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ESPN-Star Sports wins rights for ICC events

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Value of the bid likely to be around $1.1 billion

Our Bureau

Mumbai, Dec. 10

The ESPN-Star Sports (ESS) has won the audio-visual rights for International Cricket Council (ICC) events from 2007-2015, the ICC announced on Saturday. "We are delighted to have been appointed the ICC's global media and production partner," Mr R.C. Venkateish, Managing Director of ESS India, said.

"The addition of the ICC rights on top of our existing comprehensive programming of cricket as well as other sports will serve to enhance our position as the leader in the sports broadcasting space in India," he added.

Unanimous Decision

According to the ICC Web site, the decision by the ICC board to award the contract to ESS was an unanimous one. "The board was unanimous in the view that the ESPN-Star Sports bid was the best, and we believe all of our 97 members will gain significant benefit from an agreement with ESPN-STAR Sports," the ICC President, Mr Percy Sonn, said in a statement.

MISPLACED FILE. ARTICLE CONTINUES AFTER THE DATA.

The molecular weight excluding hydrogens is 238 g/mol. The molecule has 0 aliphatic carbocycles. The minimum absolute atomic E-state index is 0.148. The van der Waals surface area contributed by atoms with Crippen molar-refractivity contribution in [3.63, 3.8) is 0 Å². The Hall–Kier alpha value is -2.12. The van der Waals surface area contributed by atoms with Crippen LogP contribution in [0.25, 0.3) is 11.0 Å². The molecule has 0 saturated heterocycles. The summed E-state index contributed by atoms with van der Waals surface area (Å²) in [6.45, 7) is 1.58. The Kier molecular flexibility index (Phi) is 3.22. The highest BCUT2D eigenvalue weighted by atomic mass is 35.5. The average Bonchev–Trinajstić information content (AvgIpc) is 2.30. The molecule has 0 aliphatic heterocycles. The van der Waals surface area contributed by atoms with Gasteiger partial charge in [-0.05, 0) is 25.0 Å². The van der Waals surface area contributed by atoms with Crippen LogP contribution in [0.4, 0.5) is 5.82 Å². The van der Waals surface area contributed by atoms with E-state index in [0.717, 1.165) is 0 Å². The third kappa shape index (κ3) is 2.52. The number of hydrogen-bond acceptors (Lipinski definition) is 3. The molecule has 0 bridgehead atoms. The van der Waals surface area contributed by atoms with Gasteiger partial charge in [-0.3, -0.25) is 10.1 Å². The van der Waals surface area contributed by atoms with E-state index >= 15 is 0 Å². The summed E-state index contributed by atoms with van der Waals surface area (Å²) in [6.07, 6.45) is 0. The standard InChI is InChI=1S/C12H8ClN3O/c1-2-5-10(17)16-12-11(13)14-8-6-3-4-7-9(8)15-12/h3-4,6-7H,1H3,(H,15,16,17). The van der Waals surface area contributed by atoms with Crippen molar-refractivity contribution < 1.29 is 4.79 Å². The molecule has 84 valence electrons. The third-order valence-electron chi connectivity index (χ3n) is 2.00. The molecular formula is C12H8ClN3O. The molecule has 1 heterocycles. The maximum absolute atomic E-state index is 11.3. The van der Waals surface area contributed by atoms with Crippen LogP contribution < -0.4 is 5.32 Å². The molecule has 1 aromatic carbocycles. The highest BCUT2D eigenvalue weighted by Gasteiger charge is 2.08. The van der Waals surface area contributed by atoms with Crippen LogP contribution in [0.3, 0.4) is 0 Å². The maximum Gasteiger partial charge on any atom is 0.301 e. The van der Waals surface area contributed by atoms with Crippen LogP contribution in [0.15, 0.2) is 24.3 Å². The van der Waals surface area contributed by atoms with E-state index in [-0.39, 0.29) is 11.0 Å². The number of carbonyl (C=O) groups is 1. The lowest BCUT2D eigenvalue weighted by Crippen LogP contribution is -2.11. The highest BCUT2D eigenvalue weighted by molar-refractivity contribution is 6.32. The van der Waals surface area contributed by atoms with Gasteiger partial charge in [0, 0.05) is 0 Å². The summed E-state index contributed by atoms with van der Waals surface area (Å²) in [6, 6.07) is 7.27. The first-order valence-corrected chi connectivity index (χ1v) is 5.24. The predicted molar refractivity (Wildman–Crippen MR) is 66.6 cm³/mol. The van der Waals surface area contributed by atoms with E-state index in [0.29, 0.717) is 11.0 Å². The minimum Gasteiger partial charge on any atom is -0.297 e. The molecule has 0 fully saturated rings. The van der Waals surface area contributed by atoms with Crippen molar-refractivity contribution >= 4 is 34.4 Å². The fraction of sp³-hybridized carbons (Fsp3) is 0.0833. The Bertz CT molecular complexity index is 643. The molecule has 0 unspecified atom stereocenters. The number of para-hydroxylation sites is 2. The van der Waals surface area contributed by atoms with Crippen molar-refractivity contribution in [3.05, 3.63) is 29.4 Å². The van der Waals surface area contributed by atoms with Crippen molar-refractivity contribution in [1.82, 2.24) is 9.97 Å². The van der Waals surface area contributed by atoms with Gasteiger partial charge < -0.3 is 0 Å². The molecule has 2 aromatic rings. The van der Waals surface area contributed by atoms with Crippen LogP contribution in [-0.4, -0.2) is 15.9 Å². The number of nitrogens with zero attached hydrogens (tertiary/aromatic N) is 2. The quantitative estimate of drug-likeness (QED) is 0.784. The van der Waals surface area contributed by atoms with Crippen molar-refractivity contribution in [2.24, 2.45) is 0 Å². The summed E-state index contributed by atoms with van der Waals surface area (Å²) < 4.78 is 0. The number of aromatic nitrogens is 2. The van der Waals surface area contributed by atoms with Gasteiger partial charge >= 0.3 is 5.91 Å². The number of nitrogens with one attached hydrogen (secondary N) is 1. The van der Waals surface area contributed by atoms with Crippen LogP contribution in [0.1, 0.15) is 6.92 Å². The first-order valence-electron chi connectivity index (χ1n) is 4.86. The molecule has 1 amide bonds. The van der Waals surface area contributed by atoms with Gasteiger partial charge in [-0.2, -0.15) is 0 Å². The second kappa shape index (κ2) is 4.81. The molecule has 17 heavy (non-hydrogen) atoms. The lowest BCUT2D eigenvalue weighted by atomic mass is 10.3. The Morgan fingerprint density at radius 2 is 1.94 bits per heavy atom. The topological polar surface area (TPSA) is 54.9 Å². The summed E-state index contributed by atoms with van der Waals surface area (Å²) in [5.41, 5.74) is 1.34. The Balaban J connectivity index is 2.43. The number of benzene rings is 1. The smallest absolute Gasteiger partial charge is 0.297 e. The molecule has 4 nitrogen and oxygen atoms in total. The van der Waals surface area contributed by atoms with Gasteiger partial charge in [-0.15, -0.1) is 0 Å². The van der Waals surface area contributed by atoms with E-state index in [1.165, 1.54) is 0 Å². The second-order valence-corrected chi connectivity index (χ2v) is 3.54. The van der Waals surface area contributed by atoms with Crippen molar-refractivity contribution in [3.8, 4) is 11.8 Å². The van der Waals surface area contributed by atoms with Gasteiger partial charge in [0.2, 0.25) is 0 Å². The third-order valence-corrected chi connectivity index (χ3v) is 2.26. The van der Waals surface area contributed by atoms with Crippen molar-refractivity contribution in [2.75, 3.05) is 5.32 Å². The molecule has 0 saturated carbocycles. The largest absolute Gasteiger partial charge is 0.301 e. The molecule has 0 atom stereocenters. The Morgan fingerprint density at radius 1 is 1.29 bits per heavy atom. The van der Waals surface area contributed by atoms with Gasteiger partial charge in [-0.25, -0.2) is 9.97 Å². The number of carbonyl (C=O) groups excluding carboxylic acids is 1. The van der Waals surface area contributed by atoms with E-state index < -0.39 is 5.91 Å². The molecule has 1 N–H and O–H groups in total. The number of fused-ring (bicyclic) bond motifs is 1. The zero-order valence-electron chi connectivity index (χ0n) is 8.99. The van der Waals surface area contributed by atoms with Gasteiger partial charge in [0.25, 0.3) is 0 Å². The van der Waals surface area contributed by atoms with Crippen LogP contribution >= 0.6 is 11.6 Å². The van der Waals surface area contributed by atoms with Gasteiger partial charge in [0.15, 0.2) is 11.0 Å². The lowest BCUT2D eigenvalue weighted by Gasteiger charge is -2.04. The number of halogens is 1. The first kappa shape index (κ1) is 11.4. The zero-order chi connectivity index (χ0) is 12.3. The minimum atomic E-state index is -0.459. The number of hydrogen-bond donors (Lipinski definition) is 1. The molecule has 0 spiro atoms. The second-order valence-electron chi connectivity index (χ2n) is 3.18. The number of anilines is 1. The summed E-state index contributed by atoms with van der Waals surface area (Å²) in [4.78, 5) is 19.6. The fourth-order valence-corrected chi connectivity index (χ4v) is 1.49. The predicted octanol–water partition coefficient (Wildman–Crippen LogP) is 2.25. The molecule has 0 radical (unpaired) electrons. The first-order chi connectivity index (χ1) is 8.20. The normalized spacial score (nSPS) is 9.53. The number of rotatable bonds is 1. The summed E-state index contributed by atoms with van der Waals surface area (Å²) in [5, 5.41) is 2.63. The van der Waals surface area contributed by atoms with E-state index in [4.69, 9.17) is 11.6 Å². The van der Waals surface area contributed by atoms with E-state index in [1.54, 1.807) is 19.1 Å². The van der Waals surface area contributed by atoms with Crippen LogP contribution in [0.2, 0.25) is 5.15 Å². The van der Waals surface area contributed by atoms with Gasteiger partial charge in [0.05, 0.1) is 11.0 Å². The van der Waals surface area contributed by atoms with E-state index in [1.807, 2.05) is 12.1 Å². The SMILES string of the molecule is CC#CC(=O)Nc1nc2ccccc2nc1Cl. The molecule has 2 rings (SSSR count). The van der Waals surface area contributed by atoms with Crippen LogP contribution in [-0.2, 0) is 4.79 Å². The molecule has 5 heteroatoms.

While the ICC and ESS have declined to disclose the value of bid, agency reports place the value of the bid in the region of $1.1 billion. That value is approximately double the value of the ICC's previous deal with the Global Cricket Corporation (GCC), worth $550 million for the period from 2000 to 2007, even though GCC's deal included sponsorship rights as well.

Tournaments

The audio-visual rights cover 18 ICC events, including the World Cups in 2011 and 2015. According to the ICC Web site, other events scheduled during the eight-year period include the first two ICC Twenty20 World Championships, four ICC U/19 Cricket World Cups and, for the first time, the Women's Cricket World Cup with two tournaments scheduled for 2009 (Australia) and 2013 (India). There will also be a minimum of three ICC Champions Trophy tournaments in that time span.

The eight-year period begins in September 2007 with the first Twenty20 World Cup in South Africa. Zee Sports and Nimbus Communications were the other bidders for the rights. Sony Entertainment Television, the winner four years ago with a bid of roughly $250 million, did not bid for the rights this time around.

(This article was published in the Business Line print edition dated December 11, 2006)
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